Non premium and the web

We previously saw how the web is changing the notion of a premium product, but what if our strategy implies not being a premium provider? For instance premium might have negative connotations for our customers if we serve a segment within a specific income bracket, being synonymous with “expensive”, “a luxury we can’t afford”, and might make our customers avoid our stores or our products.

In the same vein Apple might have found that growth prospects in the smartphone market are better for sub $300 USD products or phones with bigger screens, none of which it was offering at the time.

The change in expectations still applies and we still need to use the web to respond to our customers, as their experience with our products begins online before they visit our physical store. Our customers may not be thinking “premium” but will appreciate answers to their queries, help in finding the right product, finding it more quickly, understanding the product attributes more important to their needs, the options required to achieve their objective – all of which works to our advantage to stop competing mainly on price. As a mass medium the web may provide us with the opportunity to compete on the experience surrounding our product at an affordable cost for a low or medium market segment.

The other side of the coin is that what might have seemed like premium before may not be premium in our customer’s mind anymore, and the difference between what they expect and what they are (or aren’t offered) will be perceived as a hassle, as inefficient.

The change in expectations might even have implications in the way our customers use our physical stores, for instance if during their online experience they grows accustomed to finding products quickly and following a certain logic (sports apparel>men’s>training>shorts) without having to ask for assistance, and our store’s organization doesn’t make sense to them (new>diving equipment>last season’s>women’s.

The perception of being a premium provider may work against us and it’s a great sign if we can adapt to our customer’s expectations by changing our positioning; but we need to go further and not fall for the trap that would take us from a particular disposable income to generic lower priced products, particularly when our customer’s expectations are changing through their use of the web, and when we have the opportunity to differentiate ourselves in a cost effective way by making our customer’s experience more productive, fun and less risky.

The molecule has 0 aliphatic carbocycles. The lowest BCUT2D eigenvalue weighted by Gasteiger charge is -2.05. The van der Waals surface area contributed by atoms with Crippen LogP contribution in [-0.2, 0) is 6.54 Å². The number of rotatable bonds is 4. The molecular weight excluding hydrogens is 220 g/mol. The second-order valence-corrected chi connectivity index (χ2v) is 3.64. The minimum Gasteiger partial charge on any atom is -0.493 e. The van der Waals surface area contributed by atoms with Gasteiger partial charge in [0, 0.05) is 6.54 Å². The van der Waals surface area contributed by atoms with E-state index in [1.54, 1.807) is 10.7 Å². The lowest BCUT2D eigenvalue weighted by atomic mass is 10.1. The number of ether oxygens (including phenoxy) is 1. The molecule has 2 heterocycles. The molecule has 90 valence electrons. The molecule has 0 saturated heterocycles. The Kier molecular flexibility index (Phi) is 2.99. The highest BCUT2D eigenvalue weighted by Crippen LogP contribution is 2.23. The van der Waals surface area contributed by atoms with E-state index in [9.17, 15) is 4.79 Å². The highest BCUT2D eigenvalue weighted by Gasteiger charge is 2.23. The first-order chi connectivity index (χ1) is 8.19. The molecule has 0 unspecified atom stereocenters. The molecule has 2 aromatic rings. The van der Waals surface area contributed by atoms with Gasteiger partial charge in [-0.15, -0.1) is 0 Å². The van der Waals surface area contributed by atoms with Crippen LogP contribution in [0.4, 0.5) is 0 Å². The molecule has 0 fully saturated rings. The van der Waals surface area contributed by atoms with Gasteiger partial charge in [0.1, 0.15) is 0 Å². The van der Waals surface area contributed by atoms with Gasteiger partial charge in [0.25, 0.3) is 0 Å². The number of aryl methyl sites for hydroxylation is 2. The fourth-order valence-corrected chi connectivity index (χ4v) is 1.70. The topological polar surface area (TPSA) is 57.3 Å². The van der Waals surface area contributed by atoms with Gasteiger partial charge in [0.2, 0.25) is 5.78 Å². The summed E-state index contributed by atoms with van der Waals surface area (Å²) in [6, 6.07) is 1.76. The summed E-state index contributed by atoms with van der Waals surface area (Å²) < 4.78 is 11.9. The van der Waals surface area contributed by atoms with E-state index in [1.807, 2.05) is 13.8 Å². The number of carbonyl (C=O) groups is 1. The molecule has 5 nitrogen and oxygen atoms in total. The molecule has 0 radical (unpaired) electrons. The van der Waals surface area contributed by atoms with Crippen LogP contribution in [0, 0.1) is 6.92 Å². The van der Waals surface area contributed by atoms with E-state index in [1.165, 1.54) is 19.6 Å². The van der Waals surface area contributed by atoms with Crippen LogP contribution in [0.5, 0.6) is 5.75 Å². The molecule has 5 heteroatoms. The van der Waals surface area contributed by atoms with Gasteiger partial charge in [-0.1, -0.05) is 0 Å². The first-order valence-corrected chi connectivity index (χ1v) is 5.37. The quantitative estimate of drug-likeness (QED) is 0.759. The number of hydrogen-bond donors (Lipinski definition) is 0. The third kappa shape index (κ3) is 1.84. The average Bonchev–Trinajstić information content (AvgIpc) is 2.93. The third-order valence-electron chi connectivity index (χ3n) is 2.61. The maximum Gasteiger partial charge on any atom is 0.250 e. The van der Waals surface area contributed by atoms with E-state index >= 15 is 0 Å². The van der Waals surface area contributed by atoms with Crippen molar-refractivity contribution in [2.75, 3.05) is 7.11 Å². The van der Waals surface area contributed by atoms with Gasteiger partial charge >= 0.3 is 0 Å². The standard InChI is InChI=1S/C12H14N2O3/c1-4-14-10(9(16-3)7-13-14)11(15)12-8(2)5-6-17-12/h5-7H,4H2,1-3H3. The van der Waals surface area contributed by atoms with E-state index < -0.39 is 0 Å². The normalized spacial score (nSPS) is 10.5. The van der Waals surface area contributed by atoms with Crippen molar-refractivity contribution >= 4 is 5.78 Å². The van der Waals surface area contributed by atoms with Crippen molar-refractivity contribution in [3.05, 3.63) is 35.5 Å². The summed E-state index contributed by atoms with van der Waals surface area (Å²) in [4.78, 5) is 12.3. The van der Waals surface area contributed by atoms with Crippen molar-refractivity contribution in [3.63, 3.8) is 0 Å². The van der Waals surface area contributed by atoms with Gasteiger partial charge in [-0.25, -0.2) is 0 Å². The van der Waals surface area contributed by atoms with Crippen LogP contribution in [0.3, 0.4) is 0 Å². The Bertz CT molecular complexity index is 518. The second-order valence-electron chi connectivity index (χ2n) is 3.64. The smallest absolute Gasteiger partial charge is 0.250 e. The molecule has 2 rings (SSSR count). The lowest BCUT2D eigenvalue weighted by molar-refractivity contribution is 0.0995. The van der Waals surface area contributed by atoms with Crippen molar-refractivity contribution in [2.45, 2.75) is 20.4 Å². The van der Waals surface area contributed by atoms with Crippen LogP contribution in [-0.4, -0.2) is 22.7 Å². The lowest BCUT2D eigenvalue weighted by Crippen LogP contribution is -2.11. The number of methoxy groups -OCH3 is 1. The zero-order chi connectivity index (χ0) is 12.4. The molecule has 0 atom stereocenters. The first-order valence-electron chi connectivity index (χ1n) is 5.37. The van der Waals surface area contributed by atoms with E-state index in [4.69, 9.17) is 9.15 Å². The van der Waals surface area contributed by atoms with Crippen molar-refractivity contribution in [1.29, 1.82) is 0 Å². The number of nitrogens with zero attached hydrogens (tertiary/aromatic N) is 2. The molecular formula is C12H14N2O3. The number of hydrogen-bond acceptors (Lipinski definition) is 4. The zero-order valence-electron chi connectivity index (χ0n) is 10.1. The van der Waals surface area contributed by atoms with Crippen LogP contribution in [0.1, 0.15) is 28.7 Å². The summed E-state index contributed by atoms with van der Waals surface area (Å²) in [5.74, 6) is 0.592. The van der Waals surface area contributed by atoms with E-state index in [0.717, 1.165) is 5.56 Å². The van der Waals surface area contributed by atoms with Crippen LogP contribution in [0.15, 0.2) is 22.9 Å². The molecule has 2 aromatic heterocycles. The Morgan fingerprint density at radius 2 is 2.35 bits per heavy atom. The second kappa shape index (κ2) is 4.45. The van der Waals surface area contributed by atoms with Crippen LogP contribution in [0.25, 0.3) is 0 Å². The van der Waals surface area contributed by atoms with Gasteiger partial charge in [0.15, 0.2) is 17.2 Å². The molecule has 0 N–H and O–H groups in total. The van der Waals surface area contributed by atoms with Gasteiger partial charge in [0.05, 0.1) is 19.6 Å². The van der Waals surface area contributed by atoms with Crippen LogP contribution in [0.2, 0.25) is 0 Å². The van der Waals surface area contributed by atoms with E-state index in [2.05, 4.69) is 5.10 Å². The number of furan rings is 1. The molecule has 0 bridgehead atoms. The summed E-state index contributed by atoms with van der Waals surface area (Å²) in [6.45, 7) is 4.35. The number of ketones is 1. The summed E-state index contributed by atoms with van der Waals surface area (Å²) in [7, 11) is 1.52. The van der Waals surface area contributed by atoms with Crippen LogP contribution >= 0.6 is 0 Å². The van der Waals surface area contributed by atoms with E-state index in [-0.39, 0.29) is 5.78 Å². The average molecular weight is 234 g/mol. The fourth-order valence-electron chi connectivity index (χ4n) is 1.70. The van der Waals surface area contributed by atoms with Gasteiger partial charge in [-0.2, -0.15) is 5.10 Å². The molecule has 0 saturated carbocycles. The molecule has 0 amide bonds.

Going premium on the web

IMG_9036AAs competition in cheaper and more generic products gets more intense we might feel the need to make our offer more premium. How can the web help?

We can define a premium product as one clients appreciate for its performance, quality, design, a particular style that appeals to them, reliability, durability, the expertise required to produce it, as a social symbol. The emphasis is on the customer’s appreciation and expectations of the product, more than the product itself, even if it does have to conform to certain standards.

In the old days understanding, appreciating and finding such items was a luxury available to few, not just because of the price, but because of the knowledge of where to find them, the trust earned by such brands and shops and the expertise and time required to help us find the best.

Today consumers have new avenues of discovery by contacting other consumers on the web. While not all consumers are necessarily product experts, and some may be biased (they might for instance recommend a brand simply because it’s the one they bought), they do offer valuable information previously difficult to come by, such as real usage experience of the product: it is all very well if a brand or shop tells us that it’s the very best, but will it survive our particularly damp environment? Is it prone to breaking? Will it look different under different lighting? There are a myriad aspects surrounding a product which consumers look for and are now able to get answers for.

Customers’ needs may not have changed, products might be the same, but the ability to uncover all these relevant parameters is changing our customer’s experience with and expectations about our product; it follows that the very definition of what is premium is changing.

To use the web as an advantage it is precisely in these conversations that we need to be participating. Seen from this perspective what’s so startling is the almost complete absence of brands from the online conversation. Consumers are finding answers on forums, fan pages, even blogs, simply because that’s where they can find some answers, because with millions of consumers connected someone will know the arcane details of how to clean a fountain pen, why the last button on a jacket is not used, who makes the best coffee in town; we do need to be careful not to confuse the current use of these media as the only way to deliver answers.

How can we participate? We may think of our web vehicles, such as our brand website, as a “super marketer” that interacts with customers on a one to one basis; this requires specific objectives, specific policies (for instance how to deal with trolls), even a specific tone; we could also break down the complete experience into smaller pieces and think of each as a “game” in which we seek to help our customer achieve a better result, such as appreciating the engineering behind a product, feeling good about his choice, even establishing the value of his online experience as a point of reference for other customers.